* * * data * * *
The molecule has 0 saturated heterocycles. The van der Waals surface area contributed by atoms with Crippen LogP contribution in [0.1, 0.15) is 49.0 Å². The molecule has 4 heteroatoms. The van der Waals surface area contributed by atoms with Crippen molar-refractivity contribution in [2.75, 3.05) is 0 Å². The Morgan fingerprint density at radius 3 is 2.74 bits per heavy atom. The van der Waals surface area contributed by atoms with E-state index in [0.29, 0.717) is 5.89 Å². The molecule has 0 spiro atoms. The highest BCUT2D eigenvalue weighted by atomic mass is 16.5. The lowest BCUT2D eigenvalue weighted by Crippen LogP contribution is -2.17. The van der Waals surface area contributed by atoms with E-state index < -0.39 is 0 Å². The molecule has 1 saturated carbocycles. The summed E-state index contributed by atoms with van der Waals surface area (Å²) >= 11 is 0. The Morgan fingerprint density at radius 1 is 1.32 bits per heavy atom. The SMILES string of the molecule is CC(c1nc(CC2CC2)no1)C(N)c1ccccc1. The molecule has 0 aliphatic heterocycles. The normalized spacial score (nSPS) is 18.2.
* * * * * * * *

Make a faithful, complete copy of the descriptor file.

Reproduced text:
The molecule has 0 saturated heterocycles. The van der Waals surface area contributed by atoms with Crippen LogP contribution in [0.1, 0.15) is 49.0 Å². The molecule has 4 heteroatoms. The van der Waals surface area contributed by atoms with Crippen molar-refractivity contribution in [2.75, 3.05) is 0 Å². The Morgan fingerprint density at radius 3 is 2.74 bits per heavy atom. The van der Waals surface area contributed by atoms with E-state index in [0.29, 0.717) is 5.89 Å². The molecule has 0 spiro atoms. The highest BCUT2D eigenvalue weighted by atomic mass is 16.5. The lowest BCUT2D eigenvalue weighted by Crippen LogP contribution is -2.17. The van der Waals surface area contributed by atoms with E-state index < -0.39 is 0 Å². The molecule has 1 saturated carbocycles. The summed E-state index contributed by atoms with van der Waals surface area (Å²) >= 11 is 0. The Morgan fingerprint density at radius 1 is 1.32 bits per heavy atom. The SMILES string of the molecule is CC(c1nc(CC2CC2)no1)C(N)c1ccccc1. The molecule has 0 aliphatic heterocycles. The normalized spacial score (nSPS) is 18.2.